Maybe I should stop reading. I just read a thought-provoking article by Rabbi Adam Jacobs titled “A Rational Argument for the Existence of the Human Soul.” In it, he poses an interesting challenge: to describe ourselves without using our name, our profession, or our character traits, something he finds many unable to do. Is our consciousness just an illusion, a trick of the neurons in our brains? Or do we really exist—as individuals, as sentient beings, as souls? That’s pretty deep. In my 45 years, I have to admit I’d never really thought about it. So let me try Jacobs’ challenge: I guess, like everyone else, I’m a human being, with about the same hopes and dreams and fears as everyone else, though a unique product of my cumulative experiences. But that pretty much describes everyone, not just me. To describe just me requires a move to adjectives which are more about me than they are me. I guess I come to the same conclusion Rabbi Jacobs has, that I am a soul, a spiritual being which exists outside of my physical being. Hmm. Not a bad accomplishment for a lazy summer afternoon.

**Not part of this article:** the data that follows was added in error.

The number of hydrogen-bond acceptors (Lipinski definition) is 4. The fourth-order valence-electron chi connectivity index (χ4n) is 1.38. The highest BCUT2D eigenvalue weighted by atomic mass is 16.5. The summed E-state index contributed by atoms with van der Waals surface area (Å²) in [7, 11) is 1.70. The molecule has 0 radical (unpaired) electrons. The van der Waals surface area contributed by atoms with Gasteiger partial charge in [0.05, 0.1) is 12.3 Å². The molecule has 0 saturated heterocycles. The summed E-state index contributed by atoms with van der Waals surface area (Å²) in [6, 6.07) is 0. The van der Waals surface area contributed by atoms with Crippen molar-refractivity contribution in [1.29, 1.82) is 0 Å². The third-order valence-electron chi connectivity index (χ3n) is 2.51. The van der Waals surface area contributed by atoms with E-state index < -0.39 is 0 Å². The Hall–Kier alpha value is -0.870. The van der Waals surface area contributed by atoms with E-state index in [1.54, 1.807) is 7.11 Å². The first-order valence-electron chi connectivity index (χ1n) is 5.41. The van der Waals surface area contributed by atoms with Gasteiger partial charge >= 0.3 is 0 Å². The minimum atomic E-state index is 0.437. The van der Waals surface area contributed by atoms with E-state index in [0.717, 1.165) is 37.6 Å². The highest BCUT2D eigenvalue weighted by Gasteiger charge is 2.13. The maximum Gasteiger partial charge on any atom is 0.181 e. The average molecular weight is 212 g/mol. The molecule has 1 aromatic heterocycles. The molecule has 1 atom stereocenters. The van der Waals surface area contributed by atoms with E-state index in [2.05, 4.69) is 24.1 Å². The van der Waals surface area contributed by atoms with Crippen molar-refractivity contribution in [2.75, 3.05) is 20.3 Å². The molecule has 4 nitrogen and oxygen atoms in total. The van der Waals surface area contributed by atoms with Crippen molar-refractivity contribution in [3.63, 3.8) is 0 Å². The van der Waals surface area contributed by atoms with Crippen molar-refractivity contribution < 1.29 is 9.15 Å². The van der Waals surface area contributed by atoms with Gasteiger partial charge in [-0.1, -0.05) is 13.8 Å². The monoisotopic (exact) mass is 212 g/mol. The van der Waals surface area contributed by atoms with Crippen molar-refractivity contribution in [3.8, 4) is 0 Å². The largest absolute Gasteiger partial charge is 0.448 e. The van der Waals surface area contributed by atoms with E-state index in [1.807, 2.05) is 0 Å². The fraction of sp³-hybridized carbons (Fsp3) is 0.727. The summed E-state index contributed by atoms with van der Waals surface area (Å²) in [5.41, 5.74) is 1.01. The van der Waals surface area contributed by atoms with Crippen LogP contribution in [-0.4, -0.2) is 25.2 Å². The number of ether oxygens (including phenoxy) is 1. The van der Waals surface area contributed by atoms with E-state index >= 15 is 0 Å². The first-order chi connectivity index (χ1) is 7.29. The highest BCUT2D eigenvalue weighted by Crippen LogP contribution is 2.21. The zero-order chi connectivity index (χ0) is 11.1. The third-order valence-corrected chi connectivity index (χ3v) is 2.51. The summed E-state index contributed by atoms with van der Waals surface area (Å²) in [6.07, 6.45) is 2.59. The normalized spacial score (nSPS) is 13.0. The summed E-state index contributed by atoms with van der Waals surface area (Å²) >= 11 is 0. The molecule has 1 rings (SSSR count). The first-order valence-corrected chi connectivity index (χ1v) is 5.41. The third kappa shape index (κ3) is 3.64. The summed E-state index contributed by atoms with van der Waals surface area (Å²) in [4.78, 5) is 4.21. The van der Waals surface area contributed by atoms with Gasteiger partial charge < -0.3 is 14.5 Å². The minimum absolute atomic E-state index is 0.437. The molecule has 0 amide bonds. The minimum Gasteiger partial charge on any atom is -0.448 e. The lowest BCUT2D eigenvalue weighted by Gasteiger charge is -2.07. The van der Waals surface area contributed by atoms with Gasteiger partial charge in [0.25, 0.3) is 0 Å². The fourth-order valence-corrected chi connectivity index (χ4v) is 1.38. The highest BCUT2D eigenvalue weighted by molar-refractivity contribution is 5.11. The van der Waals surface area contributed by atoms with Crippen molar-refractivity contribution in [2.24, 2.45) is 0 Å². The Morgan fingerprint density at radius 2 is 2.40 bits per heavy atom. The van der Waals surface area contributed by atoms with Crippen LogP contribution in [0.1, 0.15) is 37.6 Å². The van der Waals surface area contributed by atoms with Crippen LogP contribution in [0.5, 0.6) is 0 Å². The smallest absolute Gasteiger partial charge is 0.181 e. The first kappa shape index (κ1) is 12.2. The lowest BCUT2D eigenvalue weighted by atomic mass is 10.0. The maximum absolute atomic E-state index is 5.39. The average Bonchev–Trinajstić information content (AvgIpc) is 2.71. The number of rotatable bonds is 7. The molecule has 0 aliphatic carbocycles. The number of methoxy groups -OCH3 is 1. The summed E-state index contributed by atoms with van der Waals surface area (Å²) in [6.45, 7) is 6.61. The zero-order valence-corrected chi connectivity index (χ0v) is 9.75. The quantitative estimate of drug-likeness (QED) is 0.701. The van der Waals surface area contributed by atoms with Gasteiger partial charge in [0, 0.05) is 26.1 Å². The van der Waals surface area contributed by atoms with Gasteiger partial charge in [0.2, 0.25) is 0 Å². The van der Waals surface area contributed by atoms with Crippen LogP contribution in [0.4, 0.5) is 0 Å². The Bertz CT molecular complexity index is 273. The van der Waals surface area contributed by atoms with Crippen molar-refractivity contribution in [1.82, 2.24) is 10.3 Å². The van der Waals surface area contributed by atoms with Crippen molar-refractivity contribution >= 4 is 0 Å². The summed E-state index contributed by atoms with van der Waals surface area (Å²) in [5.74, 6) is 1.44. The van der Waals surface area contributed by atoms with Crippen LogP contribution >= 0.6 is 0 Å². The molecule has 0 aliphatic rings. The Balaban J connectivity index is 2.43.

“It is only to the individual that a soul is given.” –Albert Einstein